Saint Jack-Bogdanovich's fortunes took a sharp turn after the success of Paper Moon. He started getting bad reviews and his films started flopping. Even his personal life got bad press. He scored a critical comeback with this 1979 drama about an American pimp in Singapore starring Ben Gazzara. A pointed criticism of the hypocrisy of American foreign policy in Southeast Asia and another stark look at the emotions, self-justifications, and self-delusions surrounding sex. A great film, criminally overlooked.
They All Laughed-The film that nearly ruined his life. Bogdanovich fell in love with his leading lady, Dorothy Stratten during the making of this comedy co-starring Ben Gazzara, Audrey Hepburn and John Ritter. After she was murdered, the studio wanted to shelve the project, so a distraught Bogdanovich bought the film (!) and tried to release it himself, a move that ruined him financially. While the film holds a special place for the director and has its defenders among people like Wes Anderson and Quinton Tarantino, I've never really warmed it. In short: it's a comedy that doesn't make me laugh. See it yourself to decide. (And click on the title above to watch Wes Anderson interview Bogdanovich about the film)
Mask-I haven't seen this film since about, oh, 1987. Cher, Sam Elliot, and Eric Stoltz as a funny kid with a deformed face. That makes it sound like one of those disease-of-the-week films from the eighties, but my recollection of the film is that it was a genuinely moving, surprisingly funny, piece of work. Bogdanovich was able to release a Director's cut of the film on DVD that reversed some tampering by the studio.
The Cat's Meow-His last feature film to date, this 2001 drama is a fictional meditation on some old Hollywood gossip--the story that William Randolph Hearst supposedly shot and killed a man during a cruise because he thought the fellow was having an affair with Hearst's mistress, Marion Davies. A witty little romp.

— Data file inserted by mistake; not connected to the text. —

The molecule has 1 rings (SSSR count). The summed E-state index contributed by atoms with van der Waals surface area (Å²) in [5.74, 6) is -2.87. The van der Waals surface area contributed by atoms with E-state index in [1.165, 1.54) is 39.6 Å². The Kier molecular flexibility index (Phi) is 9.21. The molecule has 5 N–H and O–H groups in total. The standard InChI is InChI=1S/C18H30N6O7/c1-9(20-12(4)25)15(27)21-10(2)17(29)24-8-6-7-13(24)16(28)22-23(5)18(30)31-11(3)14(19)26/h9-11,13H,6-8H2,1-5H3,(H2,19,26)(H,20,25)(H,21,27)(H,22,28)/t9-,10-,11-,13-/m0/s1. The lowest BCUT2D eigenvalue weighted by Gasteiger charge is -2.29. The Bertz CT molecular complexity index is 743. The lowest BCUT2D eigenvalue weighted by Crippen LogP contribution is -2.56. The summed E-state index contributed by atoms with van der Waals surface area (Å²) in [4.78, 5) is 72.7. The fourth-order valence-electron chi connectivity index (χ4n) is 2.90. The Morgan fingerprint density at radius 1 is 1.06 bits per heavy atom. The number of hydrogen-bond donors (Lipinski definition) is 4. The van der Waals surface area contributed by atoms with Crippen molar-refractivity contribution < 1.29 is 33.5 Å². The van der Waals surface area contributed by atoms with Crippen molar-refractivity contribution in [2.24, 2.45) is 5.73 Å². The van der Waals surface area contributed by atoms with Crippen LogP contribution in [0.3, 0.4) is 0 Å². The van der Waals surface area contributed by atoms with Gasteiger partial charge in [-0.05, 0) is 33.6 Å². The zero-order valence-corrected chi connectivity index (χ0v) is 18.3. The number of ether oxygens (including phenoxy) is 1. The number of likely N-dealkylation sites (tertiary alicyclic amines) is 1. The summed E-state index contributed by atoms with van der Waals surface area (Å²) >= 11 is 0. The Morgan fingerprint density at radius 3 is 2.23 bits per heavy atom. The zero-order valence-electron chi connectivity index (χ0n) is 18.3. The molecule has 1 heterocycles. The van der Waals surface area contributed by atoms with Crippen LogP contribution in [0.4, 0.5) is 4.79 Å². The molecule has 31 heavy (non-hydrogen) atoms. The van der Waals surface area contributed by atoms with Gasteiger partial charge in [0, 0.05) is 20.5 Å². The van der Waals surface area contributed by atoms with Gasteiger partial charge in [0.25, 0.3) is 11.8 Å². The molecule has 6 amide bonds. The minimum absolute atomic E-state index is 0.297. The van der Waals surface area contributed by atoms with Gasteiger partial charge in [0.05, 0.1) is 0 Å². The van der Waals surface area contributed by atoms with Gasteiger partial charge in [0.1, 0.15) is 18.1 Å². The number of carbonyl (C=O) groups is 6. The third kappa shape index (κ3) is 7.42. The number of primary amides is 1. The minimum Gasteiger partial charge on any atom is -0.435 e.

Directed By John Ford-In 2006, Bogdanovich updated his 1971 documentary about director John Ford. He included new information and footage (including a private conversation accidentally recorded between Ford and his long lost love Katherine Hepburn). The result is a fascinating look at one of the cinema's pivotal figures.
Sunday, September 12, 2010
I've long thought that Peter Bogdanovich was one of the great undervalued men of cinema. I discovered him the way I assume most people do, by the reputation of his second film, the critical and commercial success The Last Picture Show. When he made the film in 1971, he was thrust to the forefront of the film geek generation that briefly held sway in Hollywood following the success of Easy Rider. He had a few more big hits after that and then his career took a sharp turn. His films started flopping. His marriage fell apart because of an affair with his leading lady Cybil Shepherd, and then that relationship fell apart. His relationship with model-turned-actress Dorothy Stratton ended in tragedy when her jealous estranged husband brutally murdered her. Bogdanovich's life fell apart. Financial ruin followed, and it seemed as if he might not recover.
Happily, he put his life back together. He did a lot of work in television, directing TV films and issuing a supporting role on The Sopranos. He's even managed in an increasingly convoluted Hollywood to direct some movies.
Now he's on Indiewire with a new blog called, of course, Blogdanovich. As most fans of his work know, Bogdanovich started out as an actor but first made his name as a writer. He did early books on Allan Dwan, John Ford, and Orson Welles. His Welles book led him into a collaboration with The Great One on the bible of all Wellesians, This Is Orson Welles. His book Who The Devil Made It, a collection of interviews with classic directors is an essential film book. Essential. As in, you must read this book before you call yourself a film geek.
The prospect of Bogdanovich blogging about classic film (issuing short introductions to films like Ball of Fire) is a happy thought. Here's hoping he keeps it up.
Monday, September 6, 2010
The first irony of The American is that it is, in so many ways, a European film. It stars George Clooney as a hit man living in Italy who is gearing up for one last job before he quits--but while this set-up is straight out of Hollywood's storage of dependable cliches, the execution of it is something else entirely. Directed by Anton Corbijn, it is a European art film to its bones. It reminds me of Jean-Pierre Melville's French variations on American crime flicks in the fifties and sixties. This is an action movie, disassembled and stripped down to its component parts, the existential bones of a hackneyed genre piece.